Shallow Thoughts vs. Deep Wisdom
When someone says a book “changed their life”, what does that mean exactly?
To me, it’s when a book changes a fundamental belief or value in your life... enough for you to not only change your view on something… BUT ALSO your habits, routines and how you act as a person.
In some cases, the change is so drastic, you uproot your current life and start a new one.
I would consider that a “deep” book. It’s not a book you read and ignore, it’s a book that leaves a lasting permanence on how you live your life as a human being.
At Osmosis, we decided to take this a little further with a scale from 1 to 5. 1 being shallow and 5 being deep.
We did this because, as you may know, the self-help and business book industry is a little broken.
Many of these books are put out by self-proclaimed gurus, consultants and “coaches” (who use the book as a credibility device)... to upsell you to online courses, programs or consulting.
Now, let me be clear -- there’s nothing wrong with that… as long as the book delivers value. As in, it has substance and lessons you can use… ideally backed up with research like Gallup Polls, HBR studies, or unique real world experiences.
But many are not, and waste 200+ pages telling you how great they are, boasting about their (very anecdotal) accomplishments and sharing the barest outline of what they may help you with… if you only go to their website to pay them thousands.
Again - I want to emphasize that there’s nothing wrong with this business model… as long as the book is good in and of itself.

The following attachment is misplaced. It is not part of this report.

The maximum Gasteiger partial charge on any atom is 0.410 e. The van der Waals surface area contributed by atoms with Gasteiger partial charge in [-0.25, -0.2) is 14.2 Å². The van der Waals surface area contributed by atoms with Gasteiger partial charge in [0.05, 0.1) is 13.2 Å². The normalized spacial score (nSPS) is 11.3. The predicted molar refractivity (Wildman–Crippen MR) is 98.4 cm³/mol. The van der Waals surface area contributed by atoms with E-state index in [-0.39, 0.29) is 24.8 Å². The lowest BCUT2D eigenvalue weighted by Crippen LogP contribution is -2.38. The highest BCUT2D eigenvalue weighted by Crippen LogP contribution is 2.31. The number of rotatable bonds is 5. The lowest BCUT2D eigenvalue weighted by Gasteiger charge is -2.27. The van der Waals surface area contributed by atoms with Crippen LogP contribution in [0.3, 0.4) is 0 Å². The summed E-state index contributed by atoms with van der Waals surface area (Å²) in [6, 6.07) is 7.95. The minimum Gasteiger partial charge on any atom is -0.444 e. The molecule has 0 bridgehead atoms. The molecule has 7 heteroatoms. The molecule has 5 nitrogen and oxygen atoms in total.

Now, there are also “deep” books that take reading many times over, at different points in your life, to fully grasp and understand the wisdom contained in the words. One could argue the Bible is such a book… or the Tao Te Ching… or books by Ram Dass, Pema Chodron or Thích Nhất Hạhn.
While these books of wisdom can be summarized to their core ideas… oftentimes, it is in the meditative (and reflective) reading of them that you get the fullest value. These are books you should read yourself for the full experience of it.
Now, if you want to geek out with me more, keep reading. I’m going to break down the rankings further. But be warned -- I’m about to go into super-taxonomical-nerd-mode...
Weighing Book Depth (Super Geeky Stuff)
Books in the 4.0 - 5.0 range fall under the “books of wisdom” I just mentioned like the Bible or the Tao Te Ching.
We could also include books like Aurelius’s Meditations, Viktor Frankl’s Man’s Search for Meaning or Sun Tzu’s The Art of War.
These are books that, by nature, are a little “poetic”. They share lessons on “how to live”, but not in concrete, explicit steps. Most “how to” books give you specific use cases like: “if abc happens, you should do xyz”. Not here.
Books at this level ask you to take a step back and reassess your entire framework of how you see the world… then expect you to make decisions from this new perspective intuitively.
What makes these books unique is that a lot of their “profound wisdom” is sensible, but difficult to implement. They take years of practice. And if you read these books at different stages of your life, you extract more meaning each and every time…. Or you reinterpret the text.